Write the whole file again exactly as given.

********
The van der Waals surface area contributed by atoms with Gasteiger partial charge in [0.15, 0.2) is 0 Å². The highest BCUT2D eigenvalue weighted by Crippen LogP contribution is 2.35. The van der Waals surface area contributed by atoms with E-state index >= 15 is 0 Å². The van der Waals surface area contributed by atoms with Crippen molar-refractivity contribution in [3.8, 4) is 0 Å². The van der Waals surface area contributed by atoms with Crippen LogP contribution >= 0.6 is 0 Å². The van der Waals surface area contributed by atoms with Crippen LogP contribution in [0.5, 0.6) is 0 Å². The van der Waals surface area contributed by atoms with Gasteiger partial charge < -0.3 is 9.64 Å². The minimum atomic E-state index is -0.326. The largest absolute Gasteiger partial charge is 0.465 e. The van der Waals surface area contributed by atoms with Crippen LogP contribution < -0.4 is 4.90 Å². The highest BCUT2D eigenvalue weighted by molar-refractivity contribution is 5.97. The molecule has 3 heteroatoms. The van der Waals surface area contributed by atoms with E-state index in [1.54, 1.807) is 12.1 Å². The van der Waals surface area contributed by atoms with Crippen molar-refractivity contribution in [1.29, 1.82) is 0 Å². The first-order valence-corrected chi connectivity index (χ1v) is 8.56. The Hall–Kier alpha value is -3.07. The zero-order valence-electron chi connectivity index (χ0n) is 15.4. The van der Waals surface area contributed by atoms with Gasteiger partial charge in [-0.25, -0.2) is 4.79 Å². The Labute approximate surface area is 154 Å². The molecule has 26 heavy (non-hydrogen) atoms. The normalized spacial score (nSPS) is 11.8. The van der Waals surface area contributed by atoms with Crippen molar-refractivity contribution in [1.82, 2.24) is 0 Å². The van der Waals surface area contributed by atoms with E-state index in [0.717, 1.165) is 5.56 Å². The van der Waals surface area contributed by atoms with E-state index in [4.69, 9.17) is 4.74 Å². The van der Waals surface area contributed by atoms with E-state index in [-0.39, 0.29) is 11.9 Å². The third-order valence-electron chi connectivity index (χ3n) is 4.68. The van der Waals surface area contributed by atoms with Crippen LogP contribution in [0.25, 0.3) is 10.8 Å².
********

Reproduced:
The van der Waals surface area contributed by atoms with Gasteiger partial charge in [0.15, 0.2) is 0 Å². The highest BCUT2D eigenvalue weighted by Crippen LogP contribution is 2.35. The van der Waals surface area contributed by atoms with E-state index >= 15 is 0 Å². The van der Waals surface area contributed by atoms with Crippen molar-refractivity contribution in [3.8, 4) is 0 Å². The van der Waals surface area contributed by atoms with Crippen LogP contribution >= 0.6 is 0 Å². The van der Waals surface area contributed by atoms with Crippen LogP contribution in [0.5, 0.6) is 0 Å². The van der Waals surface area contributed by atoms with Gasteiger partial charge < -0.3 is 9.64 Å². The minimum atomic E-state index is -0.326. The largest absolute Gasteiger partial charge is 0.465 e. The van der Waals surface area contributed by atoms with Crippen LogP contribution < -0.4 is 4.90 Å². The highest BCUT2D eigenvalue weighted by molar-refractivity contribution is 5.97. The molecule has 3 heteroatoms. The van der Waals surface area contributed by atoms with E-state index in [1.54, 1.807) is 12.1 Å². The van der Waals surface area contributed by atoms with Crippen molar-refractivity contribution in [1.29, 1.82) is 0 Å². The first-order valence-corrected chi connectivity index (χ1v) is 8.56. The Hall–Kier alpha value is -3.07. The zero-order valence-electron chi connectivity index (χ0n) is 15.4. The van der Waals surface area contributed by atoms with Gasteiger partial charge in [-0.25, -0.2) is 4.79 Å². The Labute approximate surface area is 154 Å². The molecule has 26 heavy (non-hydrogen) atoms. The normalized spacial score (nSPS) is 11.8. The van der Waals surface area contributed by atoms with Crippen molar-refractivity contribution in [1.82, 2.24) is 0 Å². The van der Waals surface area contributed by atoms with E-state index in [0.717, 1.165) is 5.56 Å². The van der Waals surface area contributed by atoms with E-state index in [4.69, 9.17) is 4.74 Å². The van der Waals surface area contributed by atoms with E-state index in [-0.39, 0.29) is 11.9 Å². The third-order valence-electron chi connectivity index (χ3n) is 4.68. The van der Waals surface area contributed by atoms with Crippen LogP contribution in [0.25, 0.3) is 10.8 Å².